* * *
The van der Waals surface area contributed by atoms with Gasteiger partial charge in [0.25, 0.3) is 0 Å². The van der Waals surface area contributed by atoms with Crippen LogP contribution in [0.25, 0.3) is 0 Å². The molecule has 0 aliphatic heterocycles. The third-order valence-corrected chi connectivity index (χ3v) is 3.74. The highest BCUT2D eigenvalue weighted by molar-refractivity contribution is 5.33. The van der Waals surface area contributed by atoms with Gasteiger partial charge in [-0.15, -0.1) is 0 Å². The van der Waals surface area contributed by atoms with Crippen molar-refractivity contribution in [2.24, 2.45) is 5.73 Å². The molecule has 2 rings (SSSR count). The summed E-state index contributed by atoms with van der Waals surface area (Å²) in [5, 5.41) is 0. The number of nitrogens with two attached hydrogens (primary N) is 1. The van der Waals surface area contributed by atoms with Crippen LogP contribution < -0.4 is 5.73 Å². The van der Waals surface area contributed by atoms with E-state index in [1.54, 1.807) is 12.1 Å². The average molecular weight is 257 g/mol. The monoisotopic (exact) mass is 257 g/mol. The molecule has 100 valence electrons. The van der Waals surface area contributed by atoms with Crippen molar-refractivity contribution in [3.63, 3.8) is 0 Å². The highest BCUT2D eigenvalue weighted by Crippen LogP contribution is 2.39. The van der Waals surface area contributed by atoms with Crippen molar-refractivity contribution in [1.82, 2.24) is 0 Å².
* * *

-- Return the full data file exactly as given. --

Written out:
The van der Waals surface area contributed by atoms with Gasteiger partial charge in [0.25, 0.3) is 0 Å². The van der Waals surface area contributed by atoms with Crippen LogP contribution in [0.25, 0.3) is 0 Å². The molecule has 0 aliphatic heterocycles. The third-order valence-corrected chi connectivity index (χ3v) is 3.74. The highest BCUT2D eigenvalue weighted by molar-refractivity contribution is 5.33. The van der Waals surface area contributed by atoms with Gasteiger partial charge in [-0.15, -0.1) is 0 Å². The van der Waals surface area contributed by atoms with Crippen molar-refractivity contribution in [2.24, 2.45) is 5.73 Å². The molecule has 2 rings (SSSR count). The summed E-state index contributed by atoms with van der Waals surface area (Å²) in [5, 5.41) is 0. The number of nitrogens with two attached hydrogens (primary N) is 1. The van der Waals surface area contributed by atoms with Crippen LogP contribution < -0.4 is 5.73 Å². The van der Waals surface area contributed by atoms with E-state index in [1.54, 1.807) is 12.1 Å². The average molecular weight is 257 g/mol. The monoisotopic (exact) mass is 257 g/mol. The molecule has 100 valence electrons. The van der Waals surface area contributed by atoms with Crippen molar-refractivity contribution in [3.63, 3.8) is 0 Å². The highest BCUT2D eigenvalue weighted by Crippen LogP contribution is 2.39. The van der Waals surface area contributed by atoms with Crippen molar-refractivity contribution in [1.82, 2.24) is 0 Å².